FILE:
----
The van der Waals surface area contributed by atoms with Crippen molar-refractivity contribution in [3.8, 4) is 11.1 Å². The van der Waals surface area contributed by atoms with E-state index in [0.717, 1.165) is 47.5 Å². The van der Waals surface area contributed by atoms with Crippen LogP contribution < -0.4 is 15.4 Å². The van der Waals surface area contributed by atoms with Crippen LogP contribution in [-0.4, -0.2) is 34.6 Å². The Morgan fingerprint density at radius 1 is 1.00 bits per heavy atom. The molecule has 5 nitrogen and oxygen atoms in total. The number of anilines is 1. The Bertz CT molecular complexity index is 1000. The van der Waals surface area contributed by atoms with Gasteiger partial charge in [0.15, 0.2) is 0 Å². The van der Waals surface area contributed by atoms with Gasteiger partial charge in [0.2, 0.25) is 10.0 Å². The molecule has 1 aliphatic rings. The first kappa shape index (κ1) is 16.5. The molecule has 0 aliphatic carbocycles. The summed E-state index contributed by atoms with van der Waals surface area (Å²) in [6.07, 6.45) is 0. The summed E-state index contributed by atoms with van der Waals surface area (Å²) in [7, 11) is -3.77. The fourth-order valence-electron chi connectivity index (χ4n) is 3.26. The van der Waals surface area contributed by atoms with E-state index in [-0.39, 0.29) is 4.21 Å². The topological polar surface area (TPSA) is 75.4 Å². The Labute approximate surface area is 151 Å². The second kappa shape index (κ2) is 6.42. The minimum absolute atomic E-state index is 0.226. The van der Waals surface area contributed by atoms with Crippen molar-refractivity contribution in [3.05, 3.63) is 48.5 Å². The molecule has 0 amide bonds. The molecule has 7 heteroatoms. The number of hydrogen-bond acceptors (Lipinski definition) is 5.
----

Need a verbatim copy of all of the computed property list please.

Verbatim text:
The van der Waals surface area contributed by atoms with Crippen molar-refractivity contribution in [3.8, 4) is 11.1 Å². The van der Waals surface area contributed by atoms with E-state index in [0.717, 1.165) is 47.5 Å². The van der Waals surface area contributed by atoms with Crippen LogP contribution < -0.4 is 15.4 Å². The van der Waals surface area contributed by atoms with Crippen LogP contribution in [-0.4, -0.2) is 34.6 Å². The Morgan fingerprint density at radius 1 is 1.00 bits per heavy atom. The molecule has 5 nitrogen and oxygen atoms in total. The number of anilines is 1. The Bertz CT molecular complexity index is 1000. The van der Waals surface area contributed by atoms with Gasteiger partial charge in [0.15, 0.2) is 0 Å². The van der Waals surface area contributed by atoms with Gasteiger partial charge in [0.2, 0.25) is 10.0 Å². The molecule has 1 aliphatic rings. The first kappa shape index (κ1) is 16.5. The molecule has 0 aliphatic carbocycles. The summed E-state index contributed by atoms with van der Waals surface area (Å²) in [6.07, 6.45) is 0. The summed E-state index contributed by atoms with van der Waals surface area (Å²) in [7, 11) is -3.77. The fourth-order valence-electron chi connectivity index (χ4n) is 3.26. The van der Waals surface area contributed by atoms with E-state index in [-0.39, 0.29) is 4.21 Å². The topological polar surface area (TPSA) is 75.4 Å². The Labute approximate surface area is 151 Å². The second kappa shape index (κ2) is 6.42. The minimum absolute atomic E-state index is 0.226. The van der Waals surface area contributed by atoms with Crippen molar-refractivity contribution in [3.05, 3.63) is 48.5 Å². The molecule has 0 amide bonds. The molecule has 7 heteroatoms. The number of hydrogen-bond acceptors (Lipinski definition) is 5.